555 North Commercial Road #1Palm Springs, CA 92262 • 760-778-8950 • Every Sunday: Sung Mass 10:30 AM - Spoken Mass 5:00 PM
SERMON AT A QUINCEANERA
St. John’s Church, Indio, CA 11-27-2010
Lessons: 1 Esdras 4: 14-32; Romans 12:1-8; Luke 10:38-42
In case you haven’t noticed, women are taking over the world. On January one, the California Supreme Court will consist of four women and three men, and the Chief Justice will be a woman. California’s two United Statessenators are both women. Our representative in the United States Congress is a woman. In my own life, not only am I married to a woman and have two girl dogs as our family, but my dentist, my banker, my escrow officer, my personal physician, my tax preparer, and my office landlord, are all female.
The words you heard about women in the first reading are coming to pass in a way not anticipated the author of the words. Women had a very different role in ancient Jewish society before the time of Jesus. In those days, women were property – of their fathers before they got married, and of their husbands afterwards. Women worked behind the scenes and were considered a support system for the men to whom they were married. Women exercised whatever power they had indirectly, by subtle manipulation.
Jesus changed that. Jesus respected women. For Jesus, women and men were equals in God’s eyes. Not only did Jesus honor His Mother throughout his life, Jesus’ respect for women extended to all women, an attitude largely unknown in His culture. Women, as well as men, could be among His disciples, and among those disciples was Mary of Magdala, whom we now know as Mary Magdalene, one of two women who were the first people to see him after he rose from the dead at Easter.
In today’s gospel, Jesus was visiting two women he knew in Bethany. By doing so, Jesus showed that he respected women as people, not property, in seeking their friendship as a visitor. He recognized women as good for something beyond household chores. In the story, Martha was more concerned about her house chores than being in the presence of Jesus at His feet listening to Him. What Jesus was saying is that being a woman is much more than keeping house.
This isn’t the only instance where Jesus recognized women above and beyond the way in which his contemporaries did. He raised the daughter of Jarius the synagogue official from apparent death. He healed a woman who had suffered from unexplained bleeding for many years. He saved a woman who had committed adultery from death by stoning by telling the crowd, “let those without sin cast the first stone.” And one of the most touching stories about Jesus I know has a woman breaking open a box of ointment, pouring it over Him and bathing his feet which she dried with her long hair. When men in the room protested that she was a sinner that shouldn’t be touching Him, he scolded them, pointing out that unlike the men, she was sensitive and caring. In doing so, Jesus recognized the uniqueness of women’s gifts for ministry. He’s recognizing that there’s something about a woman’s caring touch that we men just don’t have.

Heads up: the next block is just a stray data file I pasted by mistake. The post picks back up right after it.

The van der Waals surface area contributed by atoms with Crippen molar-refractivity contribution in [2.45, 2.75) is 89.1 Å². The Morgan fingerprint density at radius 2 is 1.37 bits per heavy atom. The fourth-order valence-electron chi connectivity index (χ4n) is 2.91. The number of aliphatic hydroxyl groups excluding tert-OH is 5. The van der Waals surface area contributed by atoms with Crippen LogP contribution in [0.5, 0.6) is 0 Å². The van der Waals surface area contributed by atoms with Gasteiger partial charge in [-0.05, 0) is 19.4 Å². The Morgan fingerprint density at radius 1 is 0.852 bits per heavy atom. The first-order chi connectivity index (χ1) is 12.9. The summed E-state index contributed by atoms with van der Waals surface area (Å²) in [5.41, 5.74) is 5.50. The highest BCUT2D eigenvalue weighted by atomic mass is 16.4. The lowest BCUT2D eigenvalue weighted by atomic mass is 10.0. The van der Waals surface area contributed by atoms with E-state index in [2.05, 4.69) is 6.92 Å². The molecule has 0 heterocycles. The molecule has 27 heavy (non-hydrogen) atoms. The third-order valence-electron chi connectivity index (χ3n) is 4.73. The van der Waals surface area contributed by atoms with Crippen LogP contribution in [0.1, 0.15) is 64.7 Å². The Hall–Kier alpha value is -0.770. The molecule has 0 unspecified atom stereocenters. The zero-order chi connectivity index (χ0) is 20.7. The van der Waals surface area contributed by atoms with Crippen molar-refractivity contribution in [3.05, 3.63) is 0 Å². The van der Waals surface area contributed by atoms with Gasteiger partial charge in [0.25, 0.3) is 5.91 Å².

In the tradition we observe today, Alondra exits girlhood and enters womanhood. To be a woman in the 21st Century is very different in many ways than in yesteryear. Instead of just performing behind the scenes, women are front and center with men as equals in many of the same roles as lawyers, doctors, and even as deacons, priests and bishops. Yes, Alondra, unlike some churches, if God calls you to do it, can be ordained in the Episcopal Church, just like a man can. Don’t forget that Jesus’ attitude towards women made all that possible.
As we heard in the second lesson, God calls all of us to different ministries in the church and in life. As a fifteen year old you’re starting a discernment process about what you want to do with your life in relation to God and the world. Discernment is about finding yourself, about who you really are. I didn’t have the slightest clue about what I wanted to do with my life when I was 15, and I am sure, you don’t either, Alondra. That may sound scary to you, but I assure you, it is perfectly normal for both men and women at your age.
Everyone growing up faces six important questions: Where am I going to live, what are my educational plans, what career am I going to follow, whether or not to get married and if so, to whom, whether or not to have children, and if so, natural or adopted, how many and when, and most important, what kind of spiritual life will you follow? There are no correct answers to any of these questions. Everyone has different answers. In considering these questions, remember first and foremost that you’re a person with a brain and that the way to be fully human is to think. You feelings are important, but if you really want to be truly successful in your life, you’ll consider these questions in a rational way based on facts that you’ve taken the opportunity to investigate. For you, this will be so much easier than it was for people of my generation and that of your parents, and that’s because you never knew a world without the ability to Google the Internet.
What you want to take away today is to surround yourself with people who respect you, particularly your family. Don’t let yourself be used by guys who want to take advantage of you and then leave you. You want men in your life who respect you. Remember, Jesus taught respect for women. You don’t need men who don’t.
In finding yourself, the most important thing is to listen to Jesus with your heart just like Mary was doing in Bethany, and like Mary, to be in the presence of people who respect you. Remember that God created you as good. Remember that God loves you and God cares for you. God now challenges you to discern what gifts you have, and to make the most of them. AMEN.